According to some sources, circulation at 24 of the nation’s top 25 newspapers is down significantly. In this age of the instant Internet, delivering news when you want and on the topics you want to know about, and with Craig’s List offering free classified ads in every state, it’s not surprising that newpaper subscriptions are down. But the Internet itself may hold the seeds to the survival of newspapers. According to the Diffusion Group, 76% of those surveyed would like to have their TV connected to the Internet. And now, Sharp has demonstrated a system that will let Japanese viewers get their morning paper on the big screen.
According to an article in Tech-On, Sharp showed a service that lets subscribers get the Mainichi Shimbun (a Japanese newspaper) on Internet-capable models of Sharp Aquous LCD HDTVs. You only get the first five pages of the paper, and the ads in the electronic version are different than the ones in print, but the pages have the same layout and you can zoom in to enlarge the text.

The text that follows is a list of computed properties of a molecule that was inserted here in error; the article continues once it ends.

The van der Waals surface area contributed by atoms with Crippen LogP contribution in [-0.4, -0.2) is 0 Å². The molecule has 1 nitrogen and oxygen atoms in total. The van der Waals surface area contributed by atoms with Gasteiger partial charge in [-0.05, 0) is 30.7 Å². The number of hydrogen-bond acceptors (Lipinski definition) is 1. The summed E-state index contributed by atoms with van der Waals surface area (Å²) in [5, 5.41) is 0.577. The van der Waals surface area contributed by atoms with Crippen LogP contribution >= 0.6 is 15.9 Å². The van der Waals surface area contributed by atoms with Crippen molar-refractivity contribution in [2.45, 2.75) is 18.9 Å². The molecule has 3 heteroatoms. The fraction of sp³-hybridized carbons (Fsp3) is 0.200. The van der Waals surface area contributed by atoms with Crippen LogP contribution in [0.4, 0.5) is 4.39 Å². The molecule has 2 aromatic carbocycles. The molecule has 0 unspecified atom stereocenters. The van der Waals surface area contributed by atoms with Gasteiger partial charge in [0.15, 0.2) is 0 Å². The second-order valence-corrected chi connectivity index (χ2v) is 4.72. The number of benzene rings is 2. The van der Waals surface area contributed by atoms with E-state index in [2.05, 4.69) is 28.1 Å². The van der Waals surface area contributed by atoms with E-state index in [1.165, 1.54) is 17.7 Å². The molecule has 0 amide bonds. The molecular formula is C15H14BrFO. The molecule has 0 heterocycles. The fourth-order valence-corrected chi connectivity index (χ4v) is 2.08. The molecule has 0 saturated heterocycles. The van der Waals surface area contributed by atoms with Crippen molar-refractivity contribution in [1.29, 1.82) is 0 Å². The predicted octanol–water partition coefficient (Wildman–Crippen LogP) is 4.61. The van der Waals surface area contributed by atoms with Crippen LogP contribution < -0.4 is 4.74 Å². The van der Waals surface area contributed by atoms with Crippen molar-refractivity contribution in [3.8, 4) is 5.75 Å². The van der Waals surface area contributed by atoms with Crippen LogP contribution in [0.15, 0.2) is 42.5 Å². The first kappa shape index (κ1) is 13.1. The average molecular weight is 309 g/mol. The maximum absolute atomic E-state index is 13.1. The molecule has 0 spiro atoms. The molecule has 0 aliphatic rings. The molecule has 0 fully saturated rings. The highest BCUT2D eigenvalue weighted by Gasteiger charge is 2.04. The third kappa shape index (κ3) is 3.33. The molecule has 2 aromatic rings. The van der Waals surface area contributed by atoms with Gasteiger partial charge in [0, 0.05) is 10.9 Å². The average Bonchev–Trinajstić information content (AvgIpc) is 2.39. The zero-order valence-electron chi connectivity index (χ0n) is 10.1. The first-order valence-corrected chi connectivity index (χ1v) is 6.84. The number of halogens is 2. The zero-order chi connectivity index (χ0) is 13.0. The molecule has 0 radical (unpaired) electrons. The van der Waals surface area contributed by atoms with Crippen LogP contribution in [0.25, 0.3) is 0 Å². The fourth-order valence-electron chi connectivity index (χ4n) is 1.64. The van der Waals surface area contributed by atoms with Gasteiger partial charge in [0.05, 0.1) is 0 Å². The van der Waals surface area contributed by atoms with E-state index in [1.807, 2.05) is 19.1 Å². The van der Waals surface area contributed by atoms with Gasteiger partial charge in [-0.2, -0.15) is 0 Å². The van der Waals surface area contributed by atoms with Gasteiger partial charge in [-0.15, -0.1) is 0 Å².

The newspaper service is starting as an experiment, and will be available for free for the next six months. Sharp will show the system at the upcoming CEATEC show, October 6 through 10 in Japan.
This is an interesting project, as it could lead to a new revenue stream for existing newspapers. It presents the information in the familiar newspaper format, rather than the typical jumbled Web page presentation. And by showing it directly on an Internet-connected HDTV without the need for a separate computer, it makes it easily accessible for more readers. I expect that newspaper publishers across the U.S. will watch Sharp’s experiment in Japan closely, and if it shows signs of succes, we’ll probably see signs of it here before long.